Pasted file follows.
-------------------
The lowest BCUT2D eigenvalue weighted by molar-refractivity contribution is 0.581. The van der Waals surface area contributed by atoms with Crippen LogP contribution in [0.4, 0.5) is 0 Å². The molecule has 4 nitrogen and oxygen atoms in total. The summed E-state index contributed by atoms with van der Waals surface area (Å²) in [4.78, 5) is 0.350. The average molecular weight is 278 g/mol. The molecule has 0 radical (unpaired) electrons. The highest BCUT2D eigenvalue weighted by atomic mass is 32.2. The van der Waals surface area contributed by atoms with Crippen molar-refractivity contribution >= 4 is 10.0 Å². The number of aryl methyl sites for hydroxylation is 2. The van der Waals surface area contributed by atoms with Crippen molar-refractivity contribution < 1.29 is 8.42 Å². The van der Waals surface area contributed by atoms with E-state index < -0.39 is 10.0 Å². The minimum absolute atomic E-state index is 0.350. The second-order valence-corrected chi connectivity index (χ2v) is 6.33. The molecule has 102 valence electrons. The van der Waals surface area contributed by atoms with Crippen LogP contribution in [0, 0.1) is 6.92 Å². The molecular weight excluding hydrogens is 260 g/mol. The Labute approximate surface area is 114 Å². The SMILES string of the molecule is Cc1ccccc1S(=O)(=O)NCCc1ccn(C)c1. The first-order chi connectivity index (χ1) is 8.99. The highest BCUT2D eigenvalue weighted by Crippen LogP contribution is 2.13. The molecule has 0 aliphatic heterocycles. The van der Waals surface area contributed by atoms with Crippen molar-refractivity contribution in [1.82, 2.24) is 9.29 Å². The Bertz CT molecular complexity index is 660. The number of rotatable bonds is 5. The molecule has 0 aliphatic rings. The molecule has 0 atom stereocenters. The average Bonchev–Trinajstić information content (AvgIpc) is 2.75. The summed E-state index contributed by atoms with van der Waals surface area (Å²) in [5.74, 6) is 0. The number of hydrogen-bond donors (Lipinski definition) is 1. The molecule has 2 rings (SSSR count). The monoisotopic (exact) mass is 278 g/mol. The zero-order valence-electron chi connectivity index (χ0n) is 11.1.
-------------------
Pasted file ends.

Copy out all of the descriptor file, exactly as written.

The lowest BCUT2D eigenvalue weighted by molar-refractivity contribution is 0.581. The van der Waals surface area contributed by atoms with Crippen LogP contribution in [0.4, 0.5) is 0 Å². The molecule has 4 nitrogen and oxygen atoms in total. The summed E-state index contributed by atoms with van der Waals surface area (Å²) in [4.78, 5) is 0.350. The average molecular weight is 278 g/mol. The molecule has 0 radical (unpaired) electrons. The highest BCUT2D eigenvalue weighted by atomic mass is 32.2. The van der Waals surface area contributed by atoms with Crippen molar-refractivity contribution >= 4 is 10.0 Å². The number of aryl methyl sites for hydroxylation is 2. The van der Waals surface area contributed by atoms with Crippen molar-refractivity contribution < 1.29 is 8.42 Å². The van der Waals surface area contributed by atoms with E-state index < -0.39 is 10.0 Å². The minimum absolute atomic E-state index is 0.350. The second-order valence-corrected chi connectivity index (χ2v) is 6.33. The molecule has 102 valence electrons. The van der Waals surface area contributed by atoms with Crippen LogP contribution in [0, 0.1) is 6.92 Å². The molecular weight excluding hydrogens is 260 g/mol. The Labute approximate surface area is 114 Å². The SMILES string of the molecule is Cc1ccccc1S(=O)(=O)NCCc1ccn(C)c1. The first-order chi connectivity index (χ1) is 8.99. The highest BCUT2D eigenvalue weighted by Crippen LogP contribution is 2.13. The molecule has 0 aliphatic heterocycles. The van der Waals surface area contributed by atoms with Crippen molar-refractivity contribution in [1.82, 2.24) is 9.29 Å². The Bertz CT molecular complexity index is 660. The number of rotatable bonds is 5. The molecule has 0 aliphatic rings. The molecule has 0 atom stereocenters. The average Bonchev–Trinajstić information content (AvgIpc) is 2.75. The summed E-state index contributed by atoms with van der Waals surface area (Å²) in [5.74, 6) is 0. The number of hydrogen-bond donors (Lipinski definition) is 1. The molecule has 2 rings (SSSR count). The monoisotopic (exact) mass is 278 g/mol. The zero-order valence-electron chi connectivity index (χ0n) is 11.1.